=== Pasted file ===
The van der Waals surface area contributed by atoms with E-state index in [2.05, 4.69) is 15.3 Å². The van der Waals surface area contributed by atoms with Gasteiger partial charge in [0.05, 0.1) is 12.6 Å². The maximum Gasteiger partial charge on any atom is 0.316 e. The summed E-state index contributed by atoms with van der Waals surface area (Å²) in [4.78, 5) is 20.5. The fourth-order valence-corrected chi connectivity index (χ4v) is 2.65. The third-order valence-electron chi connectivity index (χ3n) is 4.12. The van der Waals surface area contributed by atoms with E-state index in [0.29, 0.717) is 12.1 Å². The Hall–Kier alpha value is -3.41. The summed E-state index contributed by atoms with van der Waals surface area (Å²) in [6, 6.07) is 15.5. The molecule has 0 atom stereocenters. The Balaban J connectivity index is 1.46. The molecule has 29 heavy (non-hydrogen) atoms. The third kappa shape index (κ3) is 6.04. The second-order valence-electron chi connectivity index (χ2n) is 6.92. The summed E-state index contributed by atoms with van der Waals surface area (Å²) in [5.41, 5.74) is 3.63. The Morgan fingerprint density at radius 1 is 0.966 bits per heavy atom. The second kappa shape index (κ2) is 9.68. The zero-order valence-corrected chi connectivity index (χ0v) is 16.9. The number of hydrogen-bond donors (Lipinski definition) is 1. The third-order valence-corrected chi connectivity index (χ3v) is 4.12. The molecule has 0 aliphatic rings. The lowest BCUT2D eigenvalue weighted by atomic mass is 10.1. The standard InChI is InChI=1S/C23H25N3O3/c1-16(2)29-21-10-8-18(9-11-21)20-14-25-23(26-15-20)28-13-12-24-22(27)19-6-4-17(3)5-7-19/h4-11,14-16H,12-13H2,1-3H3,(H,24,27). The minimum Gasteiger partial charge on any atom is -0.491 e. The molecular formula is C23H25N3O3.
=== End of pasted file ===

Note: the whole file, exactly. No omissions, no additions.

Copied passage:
The van der Waals surface area contributed by atoms with E-state index in [2.05, 4.69) is 15.3 Å². The van der Waals surface area contributed by atoms with Gasteiger partial charge in [0.05, 0.1) is 12.6 Å². The maximum Gasteiger partial charge on any atom is 0.316 e. The summed E-state index contributed by atoms with van der Waals surface area (Å²) in [4.78, 5) is 20.5. The fourth-order valence-corrected chi connectivity index (χ4v) is 2.65. The third-order valence-electron chi connectivity index (χ3n) is 4.12. The van der Waals surface area contributed by atoms with E-state index in [0.29, 0.717) is 12.1 Å². The Hall–Kier alpha value is -3.41. The summed E-state index contributed by atoms with van der Waals surface area (Å²) in [6, 6.07) is 15.5. The molecule has 0 atom stereocenters. The Balaban J connectivity index is 1.46. The molecule has 29 heavy (non-hydrogen) atoms. The third kappa shape index (κ3) is 6.04. The second-order valence-electron chi connectivity index (χ2n) is 6.92. The summed E-state index contributed by atoms with van der Waals surface area (Å²) in [5.41, 5.74) is 3.63. The Morgan fingerprint density at radius 1 is 0.966 bits per heavy atom. The second kappa shape index (κ2) is 9.68. The zero-order valence-corrected chi connectivity index (χ0v) is 16.9. The number of hydrogen-bond donors (Lipinski definition) is 1. The third-order valence-corrected chi connectivity index (χ3v) is 4.12. The molecule has 0 aliphatic rings. The lowest BCUT2D eigenvalue weighted by atomic mass is 10.1. The standard InChI is InChI=1S/C23H25N3O3/c1-16(2)29-21-10-8-18(9-11-21)20-14-25-23(26-15-20)28-13-12-24-22(27)19-6-4-17(3)5-7-19/h4-11,14-16H,12-13H2,1-3H3,(H,24,27). The minimum Gasteiger partial charge on any atom is -0.491 e. The molecular formula is C23H25N3O3.